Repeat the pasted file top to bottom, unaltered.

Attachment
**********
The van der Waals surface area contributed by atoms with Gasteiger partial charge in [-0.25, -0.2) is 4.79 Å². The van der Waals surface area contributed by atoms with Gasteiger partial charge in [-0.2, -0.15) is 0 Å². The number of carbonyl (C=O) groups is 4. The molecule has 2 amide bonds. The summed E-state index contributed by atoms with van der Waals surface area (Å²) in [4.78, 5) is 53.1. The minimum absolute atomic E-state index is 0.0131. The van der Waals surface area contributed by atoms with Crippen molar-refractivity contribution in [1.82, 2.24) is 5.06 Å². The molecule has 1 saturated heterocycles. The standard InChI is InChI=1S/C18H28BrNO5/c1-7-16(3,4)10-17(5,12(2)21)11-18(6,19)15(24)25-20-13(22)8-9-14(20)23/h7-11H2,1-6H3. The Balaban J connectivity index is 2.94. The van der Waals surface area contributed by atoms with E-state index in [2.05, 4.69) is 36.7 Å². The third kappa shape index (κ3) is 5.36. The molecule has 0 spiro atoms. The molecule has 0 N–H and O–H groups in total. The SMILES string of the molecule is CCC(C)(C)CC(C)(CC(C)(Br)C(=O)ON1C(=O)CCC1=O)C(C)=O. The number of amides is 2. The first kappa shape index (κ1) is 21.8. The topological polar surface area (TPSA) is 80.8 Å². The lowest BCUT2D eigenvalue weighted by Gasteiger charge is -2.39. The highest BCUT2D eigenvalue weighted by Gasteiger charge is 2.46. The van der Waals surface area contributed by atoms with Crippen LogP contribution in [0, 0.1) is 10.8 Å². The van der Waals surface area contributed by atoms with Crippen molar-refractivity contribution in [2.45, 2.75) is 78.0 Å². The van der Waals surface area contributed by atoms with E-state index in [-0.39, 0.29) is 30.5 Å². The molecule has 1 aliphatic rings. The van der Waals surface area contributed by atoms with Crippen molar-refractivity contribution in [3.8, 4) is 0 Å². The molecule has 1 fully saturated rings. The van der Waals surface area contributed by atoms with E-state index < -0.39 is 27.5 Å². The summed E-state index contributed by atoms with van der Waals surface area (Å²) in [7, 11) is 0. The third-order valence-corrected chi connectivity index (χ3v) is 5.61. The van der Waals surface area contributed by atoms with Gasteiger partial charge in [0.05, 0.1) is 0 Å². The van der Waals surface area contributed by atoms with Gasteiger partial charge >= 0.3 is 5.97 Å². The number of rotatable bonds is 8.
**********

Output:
The van der Waals surface area contributed by atoms with Gasteiger partial charge in [-0.25, -0.2) is 4.79 Å². The van der Waals surface area contributed by atoms with Gasteiger partial charge in [-0.2, -0.15) is 0 Å². The number of carbonyl (C=O) groups is 4. The molecule has 2 amide bonds. The summed E-state index contributed by atoms with van der Waals surface area (Å²) in [4.78, 5) is 53.1. The minimum absolute atomic E-state index is 0.0131. The van der Waals surface area contributed by atoms with Crippen molar-refractivity contribution in [1.82, 2.24) is 5.06 Å². The molecule has 1 saturated heterocycles. The standard InChI is InChI=1S/C18H28BrNO5/c1-7-16(3,4)10-17(5,12(2)21)11-18(6,19)15(24)25-20-13(22)8-9-14(20)23/h7-11H2,1-6H3. The Balaban J connectivity index is 2.94. The van der Waals surface area contributed by atoms with E-state index in [2.05, 4.69) is 36.7 Å². The third kappa shape index (κ3) is 5.36. The molecule has 0 spiro atoms. The molecule has 0 N–H and O–H groups in total. The SMILES string of the molecule is CCC(C)(C)CC(C)(CC(C)(Br)C(=O)ON1C(=O)CCC1=O)C(C)=O. The number of amides is 2. The first kappa shape index (κ1) is 21.8. The topological polar surface area (TPSA) is 80.8 Å². The lowest BCUT2D eigenvalue weighted by Gasteiger charge is -2.39. The highest BCUT2D eigenvalue weighted by Gasteiger charge is 2.46. The van der Waals surface area contributed by atoms with Crippen LogP contribution in [0, 0.1) is 10.8 Å². The van der Waals surface area contributed by atoms with Crippen molar-refractivity contribution in [2.45, 2.75) is 78.0 Å². The van der Waals surface area contributed by atoms with E-state index in [-0.39, 0.29) is 30.5 Å². The molecule has 1 aliphatic rings. The van der Waals surface area contributed by atoms with Crippen molar-refractivity contribution in [3.8, 4) is 0 Å². The molecule has 1 fully saturated rings. The van der Waals surface area contributed by atoms with E-state index < -0.39 is 27.5 Å². The summed E-state index contributed by atoms with van der Waals surface area (Å²) in [7, 11) is 0. The third-order valence-corrected chi connectivity index (χ3v) is 5.61. The van der Waals surface area contributed by atoms with Gasteiger partial charge in [0.05, 0.1) is 0 Å². The van der Waals surface area contributed by atoms with Gasteiger partial charge >= 0.3 is 5.97 Å². The number of rotatable bonds is 8.